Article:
Reports that China is to introduce a new Tobin tax on foreign currency transactions is raising questions among investors over the country's willingness to move to a more open economy.
The yuan is set to be included in the International Monetary Fund's reserve-currency basket from October this year. Chris Weston of IG markets argues that imposing such a Tobin tax - a levy on a spot currency conversion - won't please the organization.
"This will not be taken kindly by the IMF if it eventuates, and if Chinese officials broaden this to other markets, like swaps, then speculators may pile into proxy currencies like the Hong Kong dollar," he said Tuesday.
According to the report from Bloomberg Business, the initial rate of any tax may be kept at zero. This, the report suggested, is to allow authorities time to tweak the rules and to deter speculators by letting them know that there is a tax ready to be introduced.
There was no official PBOC comment, although Deputy Governor Yi Gang had raised the possibility of the measure in October 2105 in an article written for China Finance magazine
In a statement Tuesday, Natixis Asia research, said in the event of such a tax, the two main criteria for joining the IMF basket should not be affected.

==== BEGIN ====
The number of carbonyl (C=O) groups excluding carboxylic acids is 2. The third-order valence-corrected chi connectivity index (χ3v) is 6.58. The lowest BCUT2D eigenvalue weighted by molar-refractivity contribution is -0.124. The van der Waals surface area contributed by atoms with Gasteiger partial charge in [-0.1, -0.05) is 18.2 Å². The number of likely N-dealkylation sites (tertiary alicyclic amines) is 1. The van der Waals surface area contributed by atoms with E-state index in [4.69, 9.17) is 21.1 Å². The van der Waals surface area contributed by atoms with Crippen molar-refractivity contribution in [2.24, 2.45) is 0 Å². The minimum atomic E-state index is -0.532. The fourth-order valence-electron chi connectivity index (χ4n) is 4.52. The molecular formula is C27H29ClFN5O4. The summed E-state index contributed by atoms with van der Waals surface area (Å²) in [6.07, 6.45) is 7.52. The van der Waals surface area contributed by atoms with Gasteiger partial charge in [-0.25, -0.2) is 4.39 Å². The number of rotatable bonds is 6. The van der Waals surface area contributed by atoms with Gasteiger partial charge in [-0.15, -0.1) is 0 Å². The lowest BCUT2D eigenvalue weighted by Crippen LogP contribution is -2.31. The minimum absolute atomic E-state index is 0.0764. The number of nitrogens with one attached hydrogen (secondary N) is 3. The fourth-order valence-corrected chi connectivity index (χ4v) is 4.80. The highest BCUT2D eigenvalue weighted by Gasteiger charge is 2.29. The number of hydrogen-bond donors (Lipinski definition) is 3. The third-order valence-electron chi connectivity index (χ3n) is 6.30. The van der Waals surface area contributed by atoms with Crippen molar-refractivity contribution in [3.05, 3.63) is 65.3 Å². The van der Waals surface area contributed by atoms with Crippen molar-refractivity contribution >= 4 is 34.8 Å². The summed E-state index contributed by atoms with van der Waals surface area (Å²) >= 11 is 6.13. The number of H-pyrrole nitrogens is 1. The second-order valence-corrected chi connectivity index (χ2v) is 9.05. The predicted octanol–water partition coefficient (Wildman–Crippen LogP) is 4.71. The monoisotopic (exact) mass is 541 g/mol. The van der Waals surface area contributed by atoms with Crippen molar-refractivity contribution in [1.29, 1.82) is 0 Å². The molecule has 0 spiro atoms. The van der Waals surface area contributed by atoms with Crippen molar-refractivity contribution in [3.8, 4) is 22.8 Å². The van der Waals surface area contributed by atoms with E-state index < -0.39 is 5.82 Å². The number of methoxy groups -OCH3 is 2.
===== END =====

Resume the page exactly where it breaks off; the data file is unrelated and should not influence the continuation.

"The Tobin tax would not change the size of China trade. The second criterion is 'freely usable currency'. In this respect, a Tobin tax should not change the RMB's inclusion, unless it will significantly decrease the trading volume of the RMB," read the statement.
In the last six months the yuan has depreciated 2.30 percent against the U.S. dollar.
Natixis writes that China's central bank is probably targeting short-term transactions so as to reduce speculation in the forex market.
Although the firm argues that this may be difficult to achieve.
"Investors – including speculators – will find ways to bypass the tax. In the same vein, this tax could deter hedging activities in China, which goes against the need of an economy moving away from a closed capital account."
UBS foreign exchange specialist Geoffrey Yu said that in order for the levy to work, the tax would have to be quite nuanced.
"China would not want to jeopardize inflows," he said in an email to CNBC Tuesday. Consequently, some transactions -- including those placed by state-approved Qualified Foreign Institutional Investors, corporate expatriations and state-owned enterprises shouldn't be a problem, Yu added.
Yu also noted the tax could prove problematic for institutions with FX risk management models based on more frequent trading.